Kentucky State Capitol
The Kentucky State Capitol is located in Frankfort and is the seat of the three branches (executive, legislative, judicial) of the state government of the Commonwealth of Kentucky. The building is listed on the National Register of Historic Places.

History
From 1792 to 1830, Kentucky had two buildings serve as the capitol. Both burned down. In 1830, a new capitol was built and was in use until 1910. A bitterly contested 1899 state governor election came to a climax when Democratic claimant William Goebel was assassinated at the capitol on his way to be inaugurated. The building was replaced due to the need for a larger building for a growing state government. Today, that capitol building is a museum. In 1904, the Kentucky General Assembly chose Frankfort (over Lexington and Louisville) as the location for the state capital and appropriated $1 million for the construction of a permanent state capitol building, to be located in southern Frankfort. The capitol was designed by Frank Mills Andrews, a distinguished and award-winning architect. He used the Beaux-Arts style and included many classical French interior designs. The staircases, for example, are replicas of those that appear in the Opéra Garnier in Paris.

Layout
The main part of the Capitol is laid out over three floors. The first floor contains the offices of the governor (and his staff), secretary of state, and attorney general. It also features a rotunda with statues of famous Kentuckians and other exhibits (such as doll renderings of all of the state's first ladies and only female governor in their inauguration gowns). The second floor contains the courtroom of the state Supreme Court, as well as the chambers of the justices. The state law library is nearby. The chambers of the House of Representatives and Senate face each other on opposite ends of the third floor. Some high-level legislative offices (such as for the Speaker of the House) are also located there. The Capitol also has a partial fourth floor which houses the galleries of the House and Senate, as well as a handful of offices for legislative committee staffers. In addition, there is a partially buried basement level with mostly offices for clerks and maintenance personnel. However, it also contains a small gift shop and an underground tunnel to the neighboring Capitol Annex building.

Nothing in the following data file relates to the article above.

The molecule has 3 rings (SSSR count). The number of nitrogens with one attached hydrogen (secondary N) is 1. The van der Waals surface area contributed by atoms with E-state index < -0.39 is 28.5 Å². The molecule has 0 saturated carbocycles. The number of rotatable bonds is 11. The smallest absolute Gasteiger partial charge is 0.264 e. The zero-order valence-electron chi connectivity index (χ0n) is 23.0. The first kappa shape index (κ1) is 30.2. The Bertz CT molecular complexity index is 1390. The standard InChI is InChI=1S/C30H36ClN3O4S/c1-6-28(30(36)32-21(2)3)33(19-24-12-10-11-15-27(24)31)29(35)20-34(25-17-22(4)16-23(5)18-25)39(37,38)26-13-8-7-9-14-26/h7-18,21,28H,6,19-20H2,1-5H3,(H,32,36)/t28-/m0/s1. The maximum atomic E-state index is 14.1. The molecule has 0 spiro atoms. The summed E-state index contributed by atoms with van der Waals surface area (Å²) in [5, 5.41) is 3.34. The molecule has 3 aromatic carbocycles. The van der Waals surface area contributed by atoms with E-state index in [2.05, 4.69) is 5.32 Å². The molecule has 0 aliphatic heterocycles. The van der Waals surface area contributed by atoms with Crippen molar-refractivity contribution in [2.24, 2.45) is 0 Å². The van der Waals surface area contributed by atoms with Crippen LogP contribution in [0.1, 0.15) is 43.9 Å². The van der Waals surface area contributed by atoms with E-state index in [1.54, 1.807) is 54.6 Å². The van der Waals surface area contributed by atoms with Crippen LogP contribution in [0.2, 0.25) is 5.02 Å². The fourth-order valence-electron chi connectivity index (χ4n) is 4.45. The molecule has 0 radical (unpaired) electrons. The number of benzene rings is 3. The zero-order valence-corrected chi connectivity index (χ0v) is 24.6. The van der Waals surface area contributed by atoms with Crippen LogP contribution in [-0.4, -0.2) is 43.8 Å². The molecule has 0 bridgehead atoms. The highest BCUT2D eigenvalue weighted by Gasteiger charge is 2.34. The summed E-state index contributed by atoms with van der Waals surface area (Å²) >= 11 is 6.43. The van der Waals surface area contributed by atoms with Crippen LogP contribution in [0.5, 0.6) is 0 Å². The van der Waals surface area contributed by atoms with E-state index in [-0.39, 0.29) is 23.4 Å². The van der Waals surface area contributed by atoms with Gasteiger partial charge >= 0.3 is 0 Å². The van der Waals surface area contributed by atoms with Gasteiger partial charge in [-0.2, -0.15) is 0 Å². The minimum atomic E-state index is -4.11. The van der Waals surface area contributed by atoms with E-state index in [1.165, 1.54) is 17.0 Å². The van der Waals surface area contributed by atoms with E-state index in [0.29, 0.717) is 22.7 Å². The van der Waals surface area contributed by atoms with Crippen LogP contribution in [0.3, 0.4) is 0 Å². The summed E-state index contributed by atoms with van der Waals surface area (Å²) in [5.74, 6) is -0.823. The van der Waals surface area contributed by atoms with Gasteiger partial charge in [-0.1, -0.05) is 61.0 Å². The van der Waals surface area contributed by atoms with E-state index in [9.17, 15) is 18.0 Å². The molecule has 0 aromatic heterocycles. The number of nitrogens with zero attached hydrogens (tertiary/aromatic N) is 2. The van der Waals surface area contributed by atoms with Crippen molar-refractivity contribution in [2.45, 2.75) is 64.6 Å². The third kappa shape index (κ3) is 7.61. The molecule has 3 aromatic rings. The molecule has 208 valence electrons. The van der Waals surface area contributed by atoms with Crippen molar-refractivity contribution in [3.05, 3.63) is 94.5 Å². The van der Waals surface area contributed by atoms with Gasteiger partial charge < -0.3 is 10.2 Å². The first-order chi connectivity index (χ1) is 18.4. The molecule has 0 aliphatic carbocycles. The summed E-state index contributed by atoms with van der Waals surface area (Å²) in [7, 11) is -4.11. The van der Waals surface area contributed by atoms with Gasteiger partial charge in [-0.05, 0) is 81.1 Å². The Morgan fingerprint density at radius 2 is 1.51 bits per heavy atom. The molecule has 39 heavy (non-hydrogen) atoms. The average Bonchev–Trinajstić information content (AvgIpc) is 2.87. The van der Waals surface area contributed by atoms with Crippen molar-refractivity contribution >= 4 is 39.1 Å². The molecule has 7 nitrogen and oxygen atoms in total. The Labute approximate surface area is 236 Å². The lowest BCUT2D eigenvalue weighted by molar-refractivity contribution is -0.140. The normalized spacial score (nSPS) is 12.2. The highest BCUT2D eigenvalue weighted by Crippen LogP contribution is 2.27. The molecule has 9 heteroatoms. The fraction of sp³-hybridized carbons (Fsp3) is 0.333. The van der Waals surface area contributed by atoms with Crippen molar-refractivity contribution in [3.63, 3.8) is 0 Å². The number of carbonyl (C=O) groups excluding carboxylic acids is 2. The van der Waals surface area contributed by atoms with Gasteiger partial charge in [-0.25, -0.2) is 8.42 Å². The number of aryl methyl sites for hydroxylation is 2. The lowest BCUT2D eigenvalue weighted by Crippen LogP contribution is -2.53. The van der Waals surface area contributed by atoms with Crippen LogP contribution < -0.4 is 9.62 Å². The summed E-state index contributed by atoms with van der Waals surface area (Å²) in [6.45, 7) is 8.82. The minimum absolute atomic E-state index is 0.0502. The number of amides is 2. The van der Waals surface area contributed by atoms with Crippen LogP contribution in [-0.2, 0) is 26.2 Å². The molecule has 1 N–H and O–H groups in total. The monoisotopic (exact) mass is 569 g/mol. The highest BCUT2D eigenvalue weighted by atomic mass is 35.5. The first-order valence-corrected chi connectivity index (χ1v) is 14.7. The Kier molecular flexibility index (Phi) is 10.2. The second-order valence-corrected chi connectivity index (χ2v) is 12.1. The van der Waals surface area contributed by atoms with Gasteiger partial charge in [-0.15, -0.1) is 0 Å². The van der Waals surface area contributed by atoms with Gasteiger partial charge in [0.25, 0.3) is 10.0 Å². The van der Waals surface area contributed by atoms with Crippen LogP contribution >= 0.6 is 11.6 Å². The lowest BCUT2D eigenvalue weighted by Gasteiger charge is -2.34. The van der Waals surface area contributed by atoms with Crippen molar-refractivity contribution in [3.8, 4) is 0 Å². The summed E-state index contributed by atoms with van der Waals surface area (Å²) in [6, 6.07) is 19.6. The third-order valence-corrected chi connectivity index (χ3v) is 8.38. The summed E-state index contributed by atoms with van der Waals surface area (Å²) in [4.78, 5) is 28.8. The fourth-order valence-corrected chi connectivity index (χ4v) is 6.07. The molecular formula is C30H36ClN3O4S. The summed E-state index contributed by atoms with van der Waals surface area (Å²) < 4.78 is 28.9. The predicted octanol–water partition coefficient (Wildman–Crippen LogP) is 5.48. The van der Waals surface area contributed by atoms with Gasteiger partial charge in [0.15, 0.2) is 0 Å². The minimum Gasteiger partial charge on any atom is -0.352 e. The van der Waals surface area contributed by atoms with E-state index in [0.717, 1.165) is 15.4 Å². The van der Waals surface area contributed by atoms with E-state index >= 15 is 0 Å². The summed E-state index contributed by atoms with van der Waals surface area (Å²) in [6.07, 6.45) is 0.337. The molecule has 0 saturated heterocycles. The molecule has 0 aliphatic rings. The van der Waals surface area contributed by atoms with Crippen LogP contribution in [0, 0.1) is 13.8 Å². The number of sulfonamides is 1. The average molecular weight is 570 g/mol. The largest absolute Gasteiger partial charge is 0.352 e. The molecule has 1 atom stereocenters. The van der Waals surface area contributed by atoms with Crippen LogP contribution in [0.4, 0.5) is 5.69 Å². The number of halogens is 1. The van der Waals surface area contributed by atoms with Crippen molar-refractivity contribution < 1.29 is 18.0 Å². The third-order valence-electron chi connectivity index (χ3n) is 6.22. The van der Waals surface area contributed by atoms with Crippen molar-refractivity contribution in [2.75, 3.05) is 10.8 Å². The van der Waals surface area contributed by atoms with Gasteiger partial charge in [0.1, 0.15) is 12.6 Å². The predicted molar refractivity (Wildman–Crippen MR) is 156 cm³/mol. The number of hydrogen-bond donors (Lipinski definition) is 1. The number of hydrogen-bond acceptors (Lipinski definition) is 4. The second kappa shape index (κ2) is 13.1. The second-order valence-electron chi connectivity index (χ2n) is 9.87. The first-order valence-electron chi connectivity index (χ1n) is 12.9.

Security
The Capitol used to be completely open during normal business hours, and local residents often used the marble hallways for exercise (the Frankfort equivalent of " mall walking"). Anyone without proper state credentials must go through a metal detector. Security for the complex is provided by the Kentucky State Police.